"I know my coworker is probably going to be laid off at some point in the near future, but I'm sworn to secrecy," Sarah said. "I feel super-guilty over the fact that I can't tell him. I've thought about doing it anyway. But I don't want to freak him out and then have them not lay him off."

On the flip side, many employees say they wish their company would offer more details about impending layoffs, not less.

Take Lauren, who works in the newsroom of a daily metropolitan newspaper. At the start of the year, her employer told staff to expect layoffs in the spring, but they didn't give any specific dates. In the meantime, Lauren and her colleagues cling to the swirling rumors about who, what, where, when and how.

"Basically, they left everybody hanging, which I think is just the worst way to do a layoff," Lauren said. "This place is like a tomb. Everybody's basically sitting here waiting for the angel of death to come. I would rather that [the company] just get it over with and be very cut and dried about it."

"Uncertainty is what's going to erode morale more than anything else in an organization," said Crimando. "The science here says that telling people bad news sooner is better."

Likewise, he said, corporate transparency always trumps secrecy.

The self-employed aren't immune to falling down the rabbit hole of budget-cut rumors either. Ruth, a freelance journalist who has a steady gig with a media outfit that's currently up for sale, falls in this camp.

"I get obsessed with the gossip to the point that I become unproductive," Ruth said via e-mail. "Instead of pursuing the work I have, I'm chasing down the latest choice tidbit on whether this other business is going to close. I'm on the phone with colleagues, I'm reading all the blogs, tuning in to the TV, to Twitter, you name it. It's probably all a waste of time, but hope springs eternal and all that."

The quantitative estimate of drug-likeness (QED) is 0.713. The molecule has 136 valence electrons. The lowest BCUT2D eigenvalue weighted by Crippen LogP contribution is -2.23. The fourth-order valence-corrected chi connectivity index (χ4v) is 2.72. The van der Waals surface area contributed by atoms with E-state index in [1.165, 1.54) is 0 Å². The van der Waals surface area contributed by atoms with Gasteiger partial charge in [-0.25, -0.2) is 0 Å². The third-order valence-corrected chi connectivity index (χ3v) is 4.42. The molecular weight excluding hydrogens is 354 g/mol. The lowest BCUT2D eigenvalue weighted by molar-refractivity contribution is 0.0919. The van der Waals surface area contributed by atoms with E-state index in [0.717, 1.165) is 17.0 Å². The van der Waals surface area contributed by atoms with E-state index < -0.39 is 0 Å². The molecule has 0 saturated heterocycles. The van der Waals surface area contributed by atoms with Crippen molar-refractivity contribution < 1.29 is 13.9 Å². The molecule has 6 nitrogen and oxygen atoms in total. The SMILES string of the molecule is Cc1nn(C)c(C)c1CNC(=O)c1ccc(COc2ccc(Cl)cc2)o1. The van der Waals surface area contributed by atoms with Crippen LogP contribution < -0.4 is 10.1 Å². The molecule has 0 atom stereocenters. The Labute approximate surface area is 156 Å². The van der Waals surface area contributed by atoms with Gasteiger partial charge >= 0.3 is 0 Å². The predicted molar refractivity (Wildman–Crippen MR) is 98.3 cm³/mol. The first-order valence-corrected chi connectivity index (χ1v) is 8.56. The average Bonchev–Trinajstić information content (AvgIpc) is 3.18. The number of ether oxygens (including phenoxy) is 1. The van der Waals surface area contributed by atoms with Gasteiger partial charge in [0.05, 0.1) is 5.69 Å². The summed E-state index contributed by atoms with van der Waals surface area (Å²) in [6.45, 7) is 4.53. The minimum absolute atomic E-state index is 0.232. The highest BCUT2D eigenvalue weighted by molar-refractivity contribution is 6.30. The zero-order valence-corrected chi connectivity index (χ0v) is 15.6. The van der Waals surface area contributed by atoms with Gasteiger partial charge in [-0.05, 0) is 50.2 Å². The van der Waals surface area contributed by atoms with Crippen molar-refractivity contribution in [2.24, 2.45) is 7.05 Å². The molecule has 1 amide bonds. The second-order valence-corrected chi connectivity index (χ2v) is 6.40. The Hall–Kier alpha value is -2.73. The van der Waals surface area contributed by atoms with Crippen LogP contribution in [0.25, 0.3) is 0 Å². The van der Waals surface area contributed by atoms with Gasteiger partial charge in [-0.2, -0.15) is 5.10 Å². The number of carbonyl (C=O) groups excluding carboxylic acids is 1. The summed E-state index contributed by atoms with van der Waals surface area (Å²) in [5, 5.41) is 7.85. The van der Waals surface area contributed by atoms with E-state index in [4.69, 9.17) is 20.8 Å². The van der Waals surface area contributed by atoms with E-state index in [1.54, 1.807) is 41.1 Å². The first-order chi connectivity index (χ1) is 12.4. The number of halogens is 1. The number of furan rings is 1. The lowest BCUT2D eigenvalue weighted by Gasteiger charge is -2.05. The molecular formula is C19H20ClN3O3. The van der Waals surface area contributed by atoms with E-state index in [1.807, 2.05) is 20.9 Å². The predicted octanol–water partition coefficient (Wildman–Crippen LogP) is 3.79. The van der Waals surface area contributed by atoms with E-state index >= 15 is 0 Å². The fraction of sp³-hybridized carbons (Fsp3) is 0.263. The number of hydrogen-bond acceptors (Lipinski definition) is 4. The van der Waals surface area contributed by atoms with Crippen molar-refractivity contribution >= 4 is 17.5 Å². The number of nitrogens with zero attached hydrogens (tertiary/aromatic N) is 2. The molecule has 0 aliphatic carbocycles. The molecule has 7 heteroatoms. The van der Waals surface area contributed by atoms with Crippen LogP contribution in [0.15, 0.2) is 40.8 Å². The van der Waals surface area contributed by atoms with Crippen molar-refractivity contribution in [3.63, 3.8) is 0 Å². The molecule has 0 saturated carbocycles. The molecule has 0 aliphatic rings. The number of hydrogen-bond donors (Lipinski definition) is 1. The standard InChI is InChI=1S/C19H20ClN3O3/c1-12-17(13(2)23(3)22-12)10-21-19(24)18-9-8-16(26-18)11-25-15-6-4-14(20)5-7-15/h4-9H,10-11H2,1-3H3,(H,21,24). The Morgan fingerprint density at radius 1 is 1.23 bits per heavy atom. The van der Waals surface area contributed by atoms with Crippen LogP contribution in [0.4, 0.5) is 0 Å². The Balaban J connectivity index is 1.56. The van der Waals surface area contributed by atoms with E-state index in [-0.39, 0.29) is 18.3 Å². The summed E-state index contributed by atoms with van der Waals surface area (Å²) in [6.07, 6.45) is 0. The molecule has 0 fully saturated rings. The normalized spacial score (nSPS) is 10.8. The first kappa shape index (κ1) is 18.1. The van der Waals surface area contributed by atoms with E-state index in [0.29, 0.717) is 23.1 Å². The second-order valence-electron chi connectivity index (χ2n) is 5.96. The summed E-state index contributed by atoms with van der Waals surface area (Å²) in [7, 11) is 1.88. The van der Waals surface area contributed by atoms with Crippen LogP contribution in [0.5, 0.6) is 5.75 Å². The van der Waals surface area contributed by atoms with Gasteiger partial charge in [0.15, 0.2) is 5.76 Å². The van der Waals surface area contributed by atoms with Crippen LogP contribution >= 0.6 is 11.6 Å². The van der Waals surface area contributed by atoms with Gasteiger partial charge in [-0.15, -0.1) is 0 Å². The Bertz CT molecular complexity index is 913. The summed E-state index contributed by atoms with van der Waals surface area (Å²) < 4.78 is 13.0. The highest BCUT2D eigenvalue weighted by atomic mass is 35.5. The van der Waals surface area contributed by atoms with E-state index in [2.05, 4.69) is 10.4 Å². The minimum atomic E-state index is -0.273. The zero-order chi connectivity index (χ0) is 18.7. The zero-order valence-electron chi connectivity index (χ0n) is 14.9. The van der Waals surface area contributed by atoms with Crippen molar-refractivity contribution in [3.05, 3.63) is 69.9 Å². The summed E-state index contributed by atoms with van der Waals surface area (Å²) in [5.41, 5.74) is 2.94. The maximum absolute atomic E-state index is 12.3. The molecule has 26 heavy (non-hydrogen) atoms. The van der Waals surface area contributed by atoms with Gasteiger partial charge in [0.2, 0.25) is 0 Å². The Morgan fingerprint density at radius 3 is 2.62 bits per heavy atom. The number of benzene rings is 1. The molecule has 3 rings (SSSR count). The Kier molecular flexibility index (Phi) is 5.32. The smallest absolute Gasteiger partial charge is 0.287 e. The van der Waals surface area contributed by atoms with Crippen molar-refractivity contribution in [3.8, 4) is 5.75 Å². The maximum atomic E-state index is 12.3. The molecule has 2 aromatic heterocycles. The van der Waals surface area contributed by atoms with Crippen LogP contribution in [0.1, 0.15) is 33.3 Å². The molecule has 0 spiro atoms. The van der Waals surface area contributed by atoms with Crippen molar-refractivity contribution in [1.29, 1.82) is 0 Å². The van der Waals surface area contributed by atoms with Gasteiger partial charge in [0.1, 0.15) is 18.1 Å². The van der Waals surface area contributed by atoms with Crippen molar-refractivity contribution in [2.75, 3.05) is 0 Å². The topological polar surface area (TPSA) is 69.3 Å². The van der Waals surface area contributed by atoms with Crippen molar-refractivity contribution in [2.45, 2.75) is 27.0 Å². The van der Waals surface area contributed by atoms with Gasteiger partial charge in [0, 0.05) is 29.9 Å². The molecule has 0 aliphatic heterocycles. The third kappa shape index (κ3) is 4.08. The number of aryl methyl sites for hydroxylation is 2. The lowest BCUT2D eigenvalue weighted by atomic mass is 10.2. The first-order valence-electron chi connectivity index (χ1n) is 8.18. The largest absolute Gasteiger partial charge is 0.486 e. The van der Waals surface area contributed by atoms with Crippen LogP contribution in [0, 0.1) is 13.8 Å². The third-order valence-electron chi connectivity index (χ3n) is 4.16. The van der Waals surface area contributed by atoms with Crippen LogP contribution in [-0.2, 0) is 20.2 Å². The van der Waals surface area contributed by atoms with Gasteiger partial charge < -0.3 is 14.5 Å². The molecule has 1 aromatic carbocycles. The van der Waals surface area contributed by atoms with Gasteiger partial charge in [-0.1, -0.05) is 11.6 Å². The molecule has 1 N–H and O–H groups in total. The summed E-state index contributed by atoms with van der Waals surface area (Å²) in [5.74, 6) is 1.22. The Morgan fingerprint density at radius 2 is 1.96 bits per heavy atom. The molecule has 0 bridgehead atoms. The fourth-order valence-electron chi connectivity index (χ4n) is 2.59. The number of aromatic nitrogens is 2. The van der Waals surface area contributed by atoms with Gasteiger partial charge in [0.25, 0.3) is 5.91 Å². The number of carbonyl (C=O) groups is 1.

This is where the experts advise us to unplug our modems, get off the gossip train and breathe into a paper bag.

It's one thing to prepare yourself as needed: checking your finances, dusting off your resume and shoring up your personal and professional networks.

After all, "A lot of the gossip is going to be accurate," said Laurence Stybel, president of Stybel Peabody & Associates, Inc., a management consulting firm in Boston.

But it's a bad idea to let yourself get so consumed with the latest layoff rumblings that you can barely focus on your work, said Stybel, who's also executive in residence at the Sawyer School of Business at Boston's Suffolk University.

"Office gossip and much of the news in the media and in the newspapers are variations of the following theme: there are big events you have no control over that could destroy your standard of living and your immediate future," he said.

"If I'm listening to the office gossip and all it's doing is making me sleepless, why am I still listening to it?"

This work is the opinion of the columnist and in no way reflects the opinion of ABC News.

Michelle Goodman is a freelance journalist, author and former cubicle dweller. Her books — "My So-Called Freelance Life: How to Survive and Thrive as a Creative Professional for Hire" and "The Anti 9-to-5 Guide: Practical Career Advice for Women Who Think Outside the Cube" -- offer an irreverent take on the traditional career guide. More tips on career change, flex work and the freelance life can be found on her blog,